Day Sixteen: 30 Day Challenge

Day Sixteen: Your most recent fall

There is no need to reinvent the wheel…you can read all about it here

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One thought on “Day Sixteen: 30 Day Challenge

  1. My fall was on a Sunday in February 2008. I was riding in the nearby field, concentrating on my 20m canter circles and two little boys and their dog popped up from behind some thick brush and scared the horse. He zigged left, I continued going right. I flipped out of the saddle, rotated 270 degrees and landed flat on my back. Had I landed on my butt, sitting up, it would have been a perfect 360, ending up at a lower elevation (;o)

    I had the complete bridle in my hand. All buckles in place, nothing broken (which goes to show you that not all trainers know how to instruct riders on correct tack adjustments). My horse, OTTB, freaked out. He took off running and left the field. I figured a) all our work keeping him sound by NOT running him on crappy or unforgiving footing was out the window–the streets to my house are paved; and b) I prayed he didn’t hit a car and I ended up getting sued.

    As luck would have it, neighbors were driving by. They followed the horse (who went “home”) and the husband stayed with him. She came back and got me.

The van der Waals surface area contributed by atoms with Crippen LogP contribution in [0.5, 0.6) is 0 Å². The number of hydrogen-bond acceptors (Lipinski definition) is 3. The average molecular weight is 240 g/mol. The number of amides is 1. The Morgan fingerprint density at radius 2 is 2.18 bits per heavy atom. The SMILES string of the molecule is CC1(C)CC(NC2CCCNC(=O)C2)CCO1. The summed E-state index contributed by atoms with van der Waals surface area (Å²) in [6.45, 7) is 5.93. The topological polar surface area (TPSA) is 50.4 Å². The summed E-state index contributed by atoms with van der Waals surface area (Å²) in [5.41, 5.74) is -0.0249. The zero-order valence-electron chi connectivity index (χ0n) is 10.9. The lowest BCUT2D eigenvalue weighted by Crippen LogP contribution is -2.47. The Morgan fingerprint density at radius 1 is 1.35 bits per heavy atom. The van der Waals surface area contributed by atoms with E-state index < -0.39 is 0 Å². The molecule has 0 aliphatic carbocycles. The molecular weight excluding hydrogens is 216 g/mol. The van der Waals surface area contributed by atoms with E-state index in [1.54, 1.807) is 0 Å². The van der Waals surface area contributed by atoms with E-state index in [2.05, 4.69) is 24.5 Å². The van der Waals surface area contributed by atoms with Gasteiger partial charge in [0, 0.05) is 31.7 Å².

Upshot: By the following Saturday, I was in great pain, so I went to the doctor. Had x-rays. He saw nothing but gave me pain pills and muscle relaxers–the only thing that worked on me were the side effects of the pills. Vicodin is not my friend. Two days later I got a phone call from his nurse. The radiologist’s report showed a cracked rib. It was two years later–when I saw my primary care physician and said I still didn’t feel “right” after my fall–that he told me I had TWO cracked ribs.

    Once the pain went away, I was back to riding–I did not stop cleaning and doing the other horse management things. I worked the horse on the ground and had other people riding him (I was taking regular lessons then, too).

    What I learned: Tighten the throat latch. Keep an eye out for kids–be aware of my surroundings. Appreciate a smart horse who knows there’s no place like home ;o)

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